Mayor criticises rail franchise fare hikes as TfL extends price freeze
The new Hopper fare programme has been extended to allow bus users to make unlimited extra journeys within an hour of paying a fare. Extra journeys will still be free even if passengers use a tube or train within the allowed hour.
The new scheme is due to go live at the end of the month. Since the Hopper fare was introduced in September 2016 over 140 million journeys have been made benefitting from the discount.
Transport for London is also working on a software update that will allow Oyster users to benefit from weekly capping during 2018, bringing it in line with contactless ticketing.
Fares on TfL services have also been frozen until 2020. The Mayor of London has criticised rail franchises across the country who have just increased their fares by an average of 3.4 per cent.
Fares increased by more than 42 per cent in the eight years before Sadiq Khan became Mayor, but four million journeys a day across London are the same price as they were in 2016. By 2020, TfL say this will have saved the average London household around £200.
The Mayor has written to Paul Plummer, chief executive of the Rail Delivery Group, with Mr Khan expressing his disappointment at this year's 3.4 per cent increase in fares and challenging them to do better for the good of all rail passengers.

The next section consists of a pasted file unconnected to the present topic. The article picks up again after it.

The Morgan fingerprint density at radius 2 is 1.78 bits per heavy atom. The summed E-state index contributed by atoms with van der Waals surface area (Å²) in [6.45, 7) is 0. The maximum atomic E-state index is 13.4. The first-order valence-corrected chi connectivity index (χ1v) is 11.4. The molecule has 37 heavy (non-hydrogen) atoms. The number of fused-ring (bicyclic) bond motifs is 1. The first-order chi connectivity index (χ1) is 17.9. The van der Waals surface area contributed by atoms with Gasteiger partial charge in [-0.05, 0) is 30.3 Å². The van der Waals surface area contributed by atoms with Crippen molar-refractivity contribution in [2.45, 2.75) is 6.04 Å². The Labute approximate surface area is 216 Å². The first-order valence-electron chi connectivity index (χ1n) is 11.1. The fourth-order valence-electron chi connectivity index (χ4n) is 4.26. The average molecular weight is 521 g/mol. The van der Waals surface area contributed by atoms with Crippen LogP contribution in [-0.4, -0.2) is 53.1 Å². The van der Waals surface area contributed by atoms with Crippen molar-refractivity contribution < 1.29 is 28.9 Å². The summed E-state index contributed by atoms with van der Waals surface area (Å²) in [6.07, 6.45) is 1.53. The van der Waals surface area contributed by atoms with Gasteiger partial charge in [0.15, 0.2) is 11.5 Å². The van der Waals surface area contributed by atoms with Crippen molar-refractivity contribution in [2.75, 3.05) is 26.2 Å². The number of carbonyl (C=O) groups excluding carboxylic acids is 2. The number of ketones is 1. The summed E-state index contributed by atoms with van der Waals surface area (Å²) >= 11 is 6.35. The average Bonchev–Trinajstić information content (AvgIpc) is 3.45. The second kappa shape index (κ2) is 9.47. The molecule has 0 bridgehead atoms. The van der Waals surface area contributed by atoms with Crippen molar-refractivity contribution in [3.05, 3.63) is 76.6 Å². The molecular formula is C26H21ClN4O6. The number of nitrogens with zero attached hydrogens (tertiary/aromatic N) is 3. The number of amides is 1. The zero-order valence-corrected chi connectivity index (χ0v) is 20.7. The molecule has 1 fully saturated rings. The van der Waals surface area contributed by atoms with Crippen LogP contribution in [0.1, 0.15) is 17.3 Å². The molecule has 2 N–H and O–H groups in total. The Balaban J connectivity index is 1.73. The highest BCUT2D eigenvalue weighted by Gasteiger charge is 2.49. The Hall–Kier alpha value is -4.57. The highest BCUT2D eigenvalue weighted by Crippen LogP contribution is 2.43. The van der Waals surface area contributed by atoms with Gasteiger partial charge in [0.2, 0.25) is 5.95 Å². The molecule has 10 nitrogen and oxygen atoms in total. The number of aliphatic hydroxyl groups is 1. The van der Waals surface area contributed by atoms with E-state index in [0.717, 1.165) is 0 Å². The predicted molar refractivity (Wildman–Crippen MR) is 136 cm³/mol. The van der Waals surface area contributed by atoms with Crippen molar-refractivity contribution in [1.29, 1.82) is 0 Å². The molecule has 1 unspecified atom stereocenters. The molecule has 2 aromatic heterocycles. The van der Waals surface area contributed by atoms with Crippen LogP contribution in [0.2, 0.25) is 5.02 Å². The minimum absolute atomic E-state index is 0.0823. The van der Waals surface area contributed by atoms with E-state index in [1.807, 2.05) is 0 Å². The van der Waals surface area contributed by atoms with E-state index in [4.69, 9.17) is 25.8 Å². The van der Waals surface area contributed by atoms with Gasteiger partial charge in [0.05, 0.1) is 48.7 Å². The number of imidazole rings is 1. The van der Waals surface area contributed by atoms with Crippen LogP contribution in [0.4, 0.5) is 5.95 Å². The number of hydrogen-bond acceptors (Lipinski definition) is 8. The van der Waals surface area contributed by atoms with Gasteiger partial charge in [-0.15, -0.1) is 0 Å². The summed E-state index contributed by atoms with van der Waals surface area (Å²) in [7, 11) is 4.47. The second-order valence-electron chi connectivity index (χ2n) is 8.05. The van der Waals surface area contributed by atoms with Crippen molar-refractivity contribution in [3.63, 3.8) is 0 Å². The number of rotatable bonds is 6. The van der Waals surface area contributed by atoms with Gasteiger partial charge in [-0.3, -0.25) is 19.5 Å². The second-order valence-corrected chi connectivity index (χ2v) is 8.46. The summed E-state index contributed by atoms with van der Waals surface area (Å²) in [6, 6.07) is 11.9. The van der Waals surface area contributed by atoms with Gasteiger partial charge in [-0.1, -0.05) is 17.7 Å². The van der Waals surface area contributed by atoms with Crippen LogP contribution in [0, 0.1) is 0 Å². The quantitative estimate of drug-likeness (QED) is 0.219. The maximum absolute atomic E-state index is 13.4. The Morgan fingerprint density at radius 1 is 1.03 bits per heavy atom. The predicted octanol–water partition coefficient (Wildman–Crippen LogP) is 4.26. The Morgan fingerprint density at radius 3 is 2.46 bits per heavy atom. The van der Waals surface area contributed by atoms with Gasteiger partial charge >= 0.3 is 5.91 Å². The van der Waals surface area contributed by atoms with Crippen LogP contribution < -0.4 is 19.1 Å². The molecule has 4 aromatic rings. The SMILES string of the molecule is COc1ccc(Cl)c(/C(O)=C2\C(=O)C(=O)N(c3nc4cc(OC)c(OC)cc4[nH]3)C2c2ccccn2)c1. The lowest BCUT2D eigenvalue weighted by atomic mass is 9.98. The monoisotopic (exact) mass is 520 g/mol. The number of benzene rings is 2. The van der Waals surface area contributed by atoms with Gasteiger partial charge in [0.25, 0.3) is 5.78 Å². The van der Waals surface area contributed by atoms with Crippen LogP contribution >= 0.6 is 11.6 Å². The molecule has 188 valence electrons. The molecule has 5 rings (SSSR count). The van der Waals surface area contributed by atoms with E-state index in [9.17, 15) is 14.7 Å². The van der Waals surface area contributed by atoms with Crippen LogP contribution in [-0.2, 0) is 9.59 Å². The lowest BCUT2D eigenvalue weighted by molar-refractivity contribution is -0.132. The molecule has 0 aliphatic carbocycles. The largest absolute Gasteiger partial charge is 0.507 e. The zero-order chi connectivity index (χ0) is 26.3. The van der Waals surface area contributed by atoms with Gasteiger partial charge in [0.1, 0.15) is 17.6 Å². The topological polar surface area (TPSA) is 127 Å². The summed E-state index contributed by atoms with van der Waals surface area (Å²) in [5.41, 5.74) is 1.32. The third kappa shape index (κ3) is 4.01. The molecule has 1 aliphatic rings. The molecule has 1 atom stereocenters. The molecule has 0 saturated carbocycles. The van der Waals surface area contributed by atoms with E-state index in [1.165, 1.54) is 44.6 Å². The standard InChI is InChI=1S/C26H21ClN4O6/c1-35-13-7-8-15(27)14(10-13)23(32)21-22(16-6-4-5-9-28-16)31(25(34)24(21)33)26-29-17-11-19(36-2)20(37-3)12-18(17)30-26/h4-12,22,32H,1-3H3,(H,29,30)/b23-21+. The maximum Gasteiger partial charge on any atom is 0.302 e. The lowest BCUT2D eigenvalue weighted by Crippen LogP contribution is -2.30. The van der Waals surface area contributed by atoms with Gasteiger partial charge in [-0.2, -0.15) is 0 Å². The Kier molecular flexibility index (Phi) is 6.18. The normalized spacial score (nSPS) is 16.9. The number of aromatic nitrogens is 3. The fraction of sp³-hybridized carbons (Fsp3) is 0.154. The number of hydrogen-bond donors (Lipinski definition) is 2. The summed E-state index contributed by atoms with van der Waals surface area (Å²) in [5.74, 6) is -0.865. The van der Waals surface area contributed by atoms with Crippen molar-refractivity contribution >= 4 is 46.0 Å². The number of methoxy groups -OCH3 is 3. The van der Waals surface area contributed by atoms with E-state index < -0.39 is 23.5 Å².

Sadiq Khan, said, 'It is simply not right that millions of rail passengers face eye-watering fare hikes today after suffering 12 months of delays, cancellations and disruption. Commuters have been hit with fare increases of around 5.5 per cent in the last two years while their cost of living also continues to rise. It's time for the government and private rail companies to step up and give the passengers the service they deserve at a price they deserve. We've shown them it can be done - my TfL fares freeze is helping millions of Londoners every single day while we maintain a much better service, and I'm delighted that they'll save even more when the popular Hopper fare goes unlimited from the end of the month.'
Critics of the fare freeze claim that the reduction in revenue for TfL has led to an accelerated program of ticket office closures and a slowing of the upgrade of track and signalling on the Underground.
January 3, 2018